Sexism and sexual risk behavior in adolescents: Gender differences
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AuthorRamiro Sánchez, Tamara; Ramiro, María Teresa; Bermúdez Sánchez, María De La Paz; Buela Casal, Gualberto
AdolescenceSexismSexual behaviorHIVEx post facto studyAdolescenciaSexismoConducta sexualVIHEstudio ex post facto
T. Ramiro-Sánchez et al. Sexism and sexual risk behavior in adolescents: Gender differences. International Journal of Clinical and Health Psychology (2018) 18, 245-253 [https://doi.org/10.1016/j.ijchp.2018.04.002]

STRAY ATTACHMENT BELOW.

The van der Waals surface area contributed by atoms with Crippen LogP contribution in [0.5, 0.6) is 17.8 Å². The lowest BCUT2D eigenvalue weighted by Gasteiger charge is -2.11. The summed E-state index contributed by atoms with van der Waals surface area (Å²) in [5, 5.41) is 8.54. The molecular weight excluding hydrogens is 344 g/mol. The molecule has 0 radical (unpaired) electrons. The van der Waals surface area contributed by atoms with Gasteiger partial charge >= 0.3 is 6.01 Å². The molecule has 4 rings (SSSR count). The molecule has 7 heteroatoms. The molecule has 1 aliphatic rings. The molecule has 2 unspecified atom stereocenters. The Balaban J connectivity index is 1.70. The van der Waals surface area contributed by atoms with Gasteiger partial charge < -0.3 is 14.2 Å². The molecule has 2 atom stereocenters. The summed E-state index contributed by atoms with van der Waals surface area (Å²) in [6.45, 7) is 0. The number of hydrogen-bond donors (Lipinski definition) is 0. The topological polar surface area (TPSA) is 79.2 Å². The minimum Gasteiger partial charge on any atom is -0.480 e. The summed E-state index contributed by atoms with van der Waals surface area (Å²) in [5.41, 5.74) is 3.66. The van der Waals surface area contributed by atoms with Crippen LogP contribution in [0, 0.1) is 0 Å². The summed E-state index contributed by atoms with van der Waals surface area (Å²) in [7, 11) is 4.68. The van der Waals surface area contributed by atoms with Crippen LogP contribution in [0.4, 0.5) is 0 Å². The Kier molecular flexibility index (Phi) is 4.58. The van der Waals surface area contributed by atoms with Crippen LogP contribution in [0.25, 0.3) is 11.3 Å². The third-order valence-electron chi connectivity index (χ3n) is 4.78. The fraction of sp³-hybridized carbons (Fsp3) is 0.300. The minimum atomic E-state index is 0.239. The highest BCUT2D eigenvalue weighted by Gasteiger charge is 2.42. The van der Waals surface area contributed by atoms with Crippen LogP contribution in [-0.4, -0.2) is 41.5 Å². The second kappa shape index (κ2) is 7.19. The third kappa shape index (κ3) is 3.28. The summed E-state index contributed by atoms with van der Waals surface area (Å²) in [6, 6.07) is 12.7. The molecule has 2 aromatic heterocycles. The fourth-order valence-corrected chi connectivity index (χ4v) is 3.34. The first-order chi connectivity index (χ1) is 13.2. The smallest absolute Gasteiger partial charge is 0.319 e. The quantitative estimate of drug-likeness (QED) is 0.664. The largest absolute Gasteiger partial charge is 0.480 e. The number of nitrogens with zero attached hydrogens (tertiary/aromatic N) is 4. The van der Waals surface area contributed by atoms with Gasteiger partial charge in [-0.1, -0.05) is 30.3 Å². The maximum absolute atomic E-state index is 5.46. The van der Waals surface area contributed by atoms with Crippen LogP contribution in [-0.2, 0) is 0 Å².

Background/Objective: This study examines whether there are differences in the maintenance of ambivalent sexist beliefs on the basis of gender and sexual experience in adolescents. The study also investigates whether the sexist beliefs themselves are linked to sexual risk behaviors. Method: A representative sample of 2,703 Spanish adolescents was carried out in public and private secondary schools, with an age range of 14 to 20 years old (M = 15.89; SD = 1.29). Results: Males maintain more hostile, benevolent and ambivalent sexist beliefs compared to females. Sexual experience (both coital and non-coital) is linked to a greater degree of hostile and benevolent sexist beliefs, but only within the male group. In males, greater benevolent sexism is linked to vaginal sex initiation at an earlier age, while greater hostile sexism is linked to a lower proportion of condom use. In females, greater hostile sexism is linked to a greater number of sex partners. Conclusions: It is necessary to include specific actions on sexist beliefs in programs for the prevention of sexually transmitted infections and HIV.